LIBXC2 = [string] or [integer]

As per the VASP documentation, "LIBXC2can be used only if the functional specified withLIBXC1 corresponds to only exchange and not to exchange and correlation." For more information on correct usage of LIBXC please seeVASP's documentation on this.

Which VASP executable should I use?

VASP is unusual among scientific software packages in that some of its execution options are controlled neither by the nature of the input data, nor by command line flags, but by the executable itself. We offer a range of VASP executables, each built with a different set of compile-time options so that the resulting binary is optimised for a particular sort of problem.

The different VASP executables are as follows:

Name Description
vasp_ncl The most demanding VASP executable, suitable for non-collinear calculations (i.e., with spin-orbit coupling)
vasp_std A VASP executable with intermediate memory demands, suitable for collinear calculations without spin-orbit coupling
vasp_gam A VASP executable with low memory demands, suitable for gamma-point calculations
vasp_gpu Like vasp_std, but with GPU support included. Only in VASP 5, because in VASP 6 the GPU build is a separate environment module.
vasp_gpu_ncl Like vasp_ncl, but with GPU support included. Only in VASP 5, because in VASP 6 the GPU build is a separate environment module.

OpenACC GPU version of VASP6

There is now an official OpenACC GPU version of VASP, replacing the older CUDA GPU version. See the official VASP documentation about the OpenACC version of VASP:

The *-NVHPC-* versions of the VASP modules on mahuika have been built with OpenACC support.

VASP can run really well on GPUs, although how much you will benefit from GPUs largely depends on the specific simulation/calculation that you are running (simulation type, parameters, number of atoms, etc). Therefore, it could be useful to run some smaller benchmarks (e.g. reduced number of time steps) with different GPU and CPU-only configurations in your Slurm scripts, before moving on to run larger production simulations. When considering which configuration to use for production you should take into account performance and compute unit cost.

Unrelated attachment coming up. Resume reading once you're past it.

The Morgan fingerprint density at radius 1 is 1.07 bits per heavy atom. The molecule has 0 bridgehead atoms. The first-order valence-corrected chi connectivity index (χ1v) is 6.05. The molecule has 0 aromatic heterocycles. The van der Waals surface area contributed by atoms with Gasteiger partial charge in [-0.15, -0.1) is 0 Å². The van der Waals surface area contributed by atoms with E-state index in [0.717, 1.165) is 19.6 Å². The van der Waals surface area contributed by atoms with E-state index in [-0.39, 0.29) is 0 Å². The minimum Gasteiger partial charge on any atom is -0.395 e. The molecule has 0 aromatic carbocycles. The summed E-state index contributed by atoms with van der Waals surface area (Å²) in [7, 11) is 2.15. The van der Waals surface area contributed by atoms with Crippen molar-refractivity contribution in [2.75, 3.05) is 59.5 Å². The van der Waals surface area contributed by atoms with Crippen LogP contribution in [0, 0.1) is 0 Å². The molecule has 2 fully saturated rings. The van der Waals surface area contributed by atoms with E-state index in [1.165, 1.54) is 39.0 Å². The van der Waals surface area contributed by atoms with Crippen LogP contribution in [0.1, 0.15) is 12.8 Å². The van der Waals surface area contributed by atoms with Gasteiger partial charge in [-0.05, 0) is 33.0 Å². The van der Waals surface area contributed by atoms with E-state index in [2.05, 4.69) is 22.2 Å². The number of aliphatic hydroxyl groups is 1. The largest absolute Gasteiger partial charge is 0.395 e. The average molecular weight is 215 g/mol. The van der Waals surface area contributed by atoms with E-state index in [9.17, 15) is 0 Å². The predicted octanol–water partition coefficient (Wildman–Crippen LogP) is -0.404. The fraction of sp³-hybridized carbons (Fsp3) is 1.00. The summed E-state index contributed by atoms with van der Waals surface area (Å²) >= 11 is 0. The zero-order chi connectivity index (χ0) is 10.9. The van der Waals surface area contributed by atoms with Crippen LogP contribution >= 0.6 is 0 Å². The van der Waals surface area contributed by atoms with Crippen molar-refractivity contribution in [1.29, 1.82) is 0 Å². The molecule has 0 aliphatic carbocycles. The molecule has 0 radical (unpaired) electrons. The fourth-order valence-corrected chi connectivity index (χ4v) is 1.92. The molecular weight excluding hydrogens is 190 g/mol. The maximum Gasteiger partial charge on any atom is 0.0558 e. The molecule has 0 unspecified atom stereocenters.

General information about using GPUs on NeSI can be found here and details about the available GPUs on NeSI here.

Here are some additional notes specific to running VASP on GPUs on NeSI:

  • The command that you use to run VASP does not change - unlike the previous CUDA version, which had a vasp_gpu executable, with the OpenACC version the usual VASP executables (vasp_std, vasp_gam, vasp_ncl) are all built with OpenACC GPU support in the *-NVHPC-* modules, so just use those as usual
  • Always select one MPI process (Slurm task) per GPU, for example:

    • Running on 1 P100 GPU

      ``` sl
      # snippet of Slurm script
      #SBATCH --nodes=1
      #SBATCH --ntasks-per-node=1  # 1 task per node as we set 1 GPU per node below
      #SBATCH --cpus-per-task=1
      #SBATCH --gpus-per-node=P100:1
      # end snippet
    • Running on 4 HGX A100 GPUs on a single node

      ``` sl
      # snippet of Slurm script
      #SBATCH --nodes=1
      #SBATCH --ntasks-per-node=4  # 4 tasks per node as we set 4 GPUs per node below
      #SBATCH --cpus-per-task=1
      #SBATCH --gpus-per-node=A100:4
      #SBATCH --partition=hgx  # required to get the HGX A100s instead of PCI A100s
      # end snippet
      • Multiple threads per MPI process (--cpus-per-task) might be beneficial for performance but you should start by setting this to 1 to get a baseline
      • VASP will scale better across multiple GPUs when they are all on the same node compared to across multiple nodes
      • if you see memory errors like call to cuMemAlloc returned error 2: Out of memory you probably ran out of GPU memory. You could try requesting more GPUs (so the total amount of available memory is higher) and/or moving to GPUs with more memory (note: GPU memory is distinct from the usual memory you have to request for your job via #SBATCH --mem or similar; when you are allocated a GPU you get access to all the GPU memory on that device)
        • P100 GPUs have 12 GB GPU memory and you can have a maximum of 2 per node
        • PCI A100 GPUs have 40 GB GPU memory and you can have a maximum of 2 per node
        • HGX A100 GPUs have 80 GB GPU memory and you can have a maximum of 4 per node
      • the HGX GPUs have a faster interconnect between the GPUs within a single node; if using multiple GPUs you may get better performance with the HGX A100s than with the PCI A100s
      • A100 GPUs have more compute power than P100s so will perform better if your simulation can take advantage of the extra power